This device is NOT ready for prime time. If I could go through the house and turn each device on, I could name it and be done. They are trying to use ME for researching the devices ability to find things, and it never finds things. Wait about 20 years before this thing is actually ready, but by then something else will come along. Do not waste your money.

    Bottom Line: No, I would not recommend this to a friend

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    Comments (2)
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    • Aug 23, 2018

      Steve W.

      Maybe your missing item like ceiling fans and pool pump are just labeled incorrectly. Your ceiling fans may be showing up as refrigerator motors or another device. I think you can change the name of each item. It just might take a little tracking, isolating, and renaming.

    • Aug 25, 2018

      Jack F.

      I do not have six (now) refrigerators, seven heat devices, and four AC compressors, etc. I have diligently tried to run down these random events, and ceiling fans are constants, not two or three-minute "motor" events. My pool pump is likely the biggest electrical "hog" in the house but never ID'd. At this point, I have generally given up this device as "hogwash."

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  • Not worth the money or time

    • Virginia,
    • Mar 29, 2019
    • Verified Reviewer

    I have had two Sense Home Energy Monitors for well over a year now. I have been totally frustrated that the monitors will not detect things that we use frequently in my home and you cannot simply tell Sense what is on during a low electrical usage period. My worst frustration is that Sense cannot tell the difference between my microwave and my wife's hairdryer.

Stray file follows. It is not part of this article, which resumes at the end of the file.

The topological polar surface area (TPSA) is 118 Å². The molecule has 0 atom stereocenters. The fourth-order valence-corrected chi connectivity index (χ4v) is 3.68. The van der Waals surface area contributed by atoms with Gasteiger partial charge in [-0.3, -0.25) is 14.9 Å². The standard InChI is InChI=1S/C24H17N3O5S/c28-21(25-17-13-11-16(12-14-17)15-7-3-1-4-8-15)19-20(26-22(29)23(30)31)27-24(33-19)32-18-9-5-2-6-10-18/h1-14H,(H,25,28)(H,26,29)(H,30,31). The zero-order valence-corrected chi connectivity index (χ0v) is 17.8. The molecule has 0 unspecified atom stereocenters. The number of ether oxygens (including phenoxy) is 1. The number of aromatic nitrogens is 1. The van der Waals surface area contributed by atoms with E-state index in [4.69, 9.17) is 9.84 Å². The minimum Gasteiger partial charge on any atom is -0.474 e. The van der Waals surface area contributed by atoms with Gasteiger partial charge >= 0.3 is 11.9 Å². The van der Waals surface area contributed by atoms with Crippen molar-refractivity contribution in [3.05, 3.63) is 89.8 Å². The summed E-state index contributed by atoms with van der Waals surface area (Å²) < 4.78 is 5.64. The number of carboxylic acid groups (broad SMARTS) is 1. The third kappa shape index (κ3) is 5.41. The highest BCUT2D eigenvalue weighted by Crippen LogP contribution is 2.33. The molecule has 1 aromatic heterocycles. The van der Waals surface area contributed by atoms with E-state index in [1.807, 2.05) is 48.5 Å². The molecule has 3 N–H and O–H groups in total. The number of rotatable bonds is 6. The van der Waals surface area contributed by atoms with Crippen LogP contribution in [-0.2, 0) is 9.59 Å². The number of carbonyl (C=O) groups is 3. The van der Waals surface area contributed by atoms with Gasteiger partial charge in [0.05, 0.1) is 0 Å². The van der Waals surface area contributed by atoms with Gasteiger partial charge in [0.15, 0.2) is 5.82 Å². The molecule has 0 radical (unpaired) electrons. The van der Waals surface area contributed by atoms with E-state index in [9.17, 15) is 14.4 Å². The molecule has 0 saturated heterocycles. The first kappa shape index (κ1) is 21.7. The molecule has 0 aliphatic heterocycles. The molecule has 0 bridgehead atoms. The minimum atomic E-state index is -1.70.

The Sense support team is not very helpful with this issue, and they have been working on it quite a while. Don't expect to actually talk to someone from the company. They basically force you to send them an email. They respond, but their response has not let led to a solution for my microwave and hairdryer. There are numerous other things the devices have not detected over the years. Reporting stinks too. Exporting data to a spreadsheet would seem to be an easy thing to do, but not with Sense.

    Bottom line, very poor product and certainly not worth $300 with its current functionality.

    Bottom Line: No, I would not recommend this to a friend

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  • 15 out 17 people found this review helpful